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June 1989

Risk Factors for Acquisition of Gentamicin-Resistant Enterococci: A Multivariate Analysis

Author Affiliations

From the Infectious Diseases Section, University of Pennsylvania School of Medicine, and the Infection Control Section, Hospital of the University of Pennsylvania, Philadelphia. Dr Axelrod is currently with the Infectious Diseases Section, Temple University School of Medicine, Philadelphia, Pa.

Arch Intern Med. 1989;149(6):1397-1401. doi:10.1001/archinte.1989.00390060115025

• High-level gentamicin resistance in enterococci is an increasing problem in hospitalized patients. Multiple risk factors for the acquisition of these organisms have been identified, but these risk factors are highly interrelated, and it has been unclear which of them are truly important. We performed a case-control study comparing 37 patients colonized or infected with resistant enterococci with 84 patients with susceptible strains. Crude odds ratios were significant for nosocomial acquisition, duration of hospitalization, hospitalization on the medical service or in an intensive care unit, number and duration of antibiotics received, and receipt of several individual antibiotics. By logistic regression, hospitalization longer than 2 weeks (odds ratio, 5.4; 95% confidence interval, 1.7 to 17) and receipt of five or more antibiotics (odds ratio, 26; 95% confidence interval, 2.8 to 250) were significantly associated with colonization or infection with resistant enterococci. Patients with these latter two risk factors may be targeted in infection control efforts.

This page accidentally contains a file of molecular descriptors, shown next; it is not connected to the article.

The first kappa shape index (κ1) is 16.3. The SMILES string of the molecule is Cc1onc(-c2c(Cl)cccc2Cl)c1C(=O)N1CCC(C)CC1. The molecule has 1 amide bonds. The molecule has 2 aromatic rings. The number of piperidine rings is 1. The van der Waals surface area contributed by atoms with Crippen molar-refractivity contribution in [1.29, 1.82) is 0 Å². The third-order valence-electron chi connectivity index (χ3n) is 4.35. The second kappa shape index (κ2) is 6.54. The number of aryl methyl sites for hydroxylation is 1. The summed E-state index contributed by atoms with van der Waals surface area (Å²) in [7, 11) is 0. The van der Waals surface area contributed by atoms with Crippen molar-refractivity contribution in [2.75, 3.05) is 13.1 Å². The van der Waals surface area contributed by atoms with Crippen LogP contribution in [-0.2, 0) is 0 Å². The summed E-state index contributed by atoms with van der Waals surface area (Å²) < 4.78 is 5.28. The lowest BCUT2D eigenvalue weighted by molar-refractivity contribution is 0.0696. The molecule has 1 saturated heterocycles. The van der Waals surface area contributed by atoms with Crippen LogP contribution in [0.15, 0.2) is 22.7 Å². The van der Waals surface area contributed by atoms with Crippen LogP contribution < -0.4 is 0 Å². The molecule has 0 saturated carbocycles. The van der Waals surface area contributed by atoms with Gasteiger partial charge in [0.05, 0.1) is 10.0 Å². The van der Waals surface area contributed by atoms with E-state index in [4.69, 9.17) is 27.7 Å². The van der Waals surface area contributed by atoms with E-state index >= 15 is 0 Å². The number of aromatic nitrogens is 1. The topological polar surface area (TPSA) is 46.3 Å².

(Arch Intern Med. 1989;149:1397-1401)

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